“Pakistan is perhaps better placed than any other country in the world to support Afghan reintegration and reconciliation. Why? We speak the same language, we have common tribes, a common religion, we have a commonality of history, culture and tradition” Foreign Minister Shah Mahmood Qureshi told the Guardian. “But it [Pakistani mediation] depends on whether we are asked to do so. If asked, the government of Pakistan would be happy to facilitate.”

But suspicious of its intentions, President Karzai has not been keen to involve Pakistan as a mediator, while the rest of the international community too is aware that while Islamabad could play a positive role, it could also use its influence over the Taliban to play “spoiler.” But, most observers say, no country except Pakistan can guarantee an end to the conflict in Afghanistan.

“If any country other than Afghanistan has any role, it is Pakistan. It may not be explicit right now, but it is implicit and goes without stating. Whether it is maintaining peace, security and stability of Afghanistan,” said Mushahid Hussain Sayed, secretary-general of the Pakistan Muslim League (Q), “or providing a face-saving exit for American forces, it has to be Pakistan.”

A constructive role by Pakistan is likely to come attached with the demand that the international community address its “legitimate” concerns and issues in the region.

Some of those concerns were articulated by the Pakistan Army chief, Gen. Ashfaq Parvez Kayani when, in two meetings with journalists this week, he said India remains the primary threat to Pakistan and the focus of the Pakistani military. He spoke of the peace, security and stability of Afghanistan as the main element of Pakistan’s “strategic depth”, and said Pakistan had a more “legitimate” expectation in the matter of training the Afghan security forces than India.

A Foreign Ministry official, who wished not to be identified, was blunter: “We do not really see India playing any role in Afghanistan. Any role for India in Afghanistan can only be problematic”. On the other hand, he said, Pakistan could not be wished away from Afghanistan, and had “a more natural role” in Afghanistan, given the shared border and other links.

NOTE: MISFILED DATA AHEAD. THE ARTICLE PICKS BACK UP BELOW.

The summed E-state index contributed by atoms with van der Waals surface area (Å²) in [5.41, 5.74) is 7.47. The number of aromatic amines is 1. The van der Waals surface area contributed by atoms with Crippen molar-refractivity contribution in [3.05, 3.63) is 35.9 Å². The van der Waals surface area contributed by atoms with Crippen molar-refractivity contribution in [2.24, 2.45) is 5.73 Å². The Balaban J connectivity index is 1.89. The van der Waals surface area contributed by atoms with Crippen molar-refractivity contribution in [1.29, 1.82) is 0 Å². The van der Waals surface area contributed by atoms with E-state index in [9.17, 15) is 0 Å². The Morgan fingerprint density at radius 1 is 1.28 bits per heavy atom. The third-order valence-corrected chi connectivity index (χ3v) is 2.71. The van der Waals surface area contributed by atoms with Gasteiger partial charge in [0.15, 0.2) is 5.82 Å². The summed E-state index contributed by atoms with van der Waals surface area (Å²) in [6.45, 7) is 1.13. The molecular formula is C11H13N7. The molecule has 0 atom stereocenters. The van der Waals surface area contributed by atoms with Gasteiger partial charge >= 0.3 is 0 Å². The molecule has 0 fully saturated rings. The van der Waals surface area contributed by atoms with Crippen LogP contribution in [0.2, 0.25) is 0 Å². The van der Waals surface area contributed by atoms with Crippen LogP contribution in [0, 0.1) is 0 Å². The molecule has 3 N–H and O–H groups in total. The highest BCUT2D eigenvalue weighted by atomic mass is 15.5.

Also, U.S. demands to “do more” against the Afghan Taliban holed up in Pakistani territory no more hold any logic, said Imitiaz Gul, author of a book on Al Qaeda and head of the Islamabad-based Centre for Research: “These demands have to a back seat. If we have to talk to them, why antagonise them?”

The Pakistan military said last month it would not launch new offensives against militants for six months to a year as it was overstretched. The declaration was evidently meant to pre-empt any demand during the recent visit by the U.S. Defence Secretary Robert Gates for military operations in North Waziristan. Now, said Mr. Gul, the Pakistan Army would want to wait to see how the situation unfolds in Afghanistan.

As Pakistani observers see it, their country has never been better positioned in recent times. At a recent seminar in Lahore’s Punjab University, Mr. Sayed spoke of how the Obama Administration is dependent on Pakistan for its Afghanistan strategy, and on China, a close ally of Pakistan, to maintain regional stability, while India has been downgraded a couple of notches by the Obama Administration from its status during the Bush years..

“The regional situation is moving towards Pakistan’s advantage. We have a strategic opening and we should use it to our advantage,” Mr. Sayed told The Hindu. This, he said, should include reining in India from using Afghanistan for what he alleged were its covert activities in Pakistan, and pushing for a solution on the Kashmir issue.

So is Afghanistan going to turn into a battleground for the competing interests of India and Pakistan? Not necessarily, said Mr. Sayed.

“In my view, Pakistan and India do not have to compete in Afghanistan,” he said, suggesting that the two countries hold bilateral talks on Afghanistan, and “see how we can co-operate instead of compete” in that country.

At the moment, as India and Pakistan do a tug-of-war over what their renewed engagement should be called, that seems easier said than done.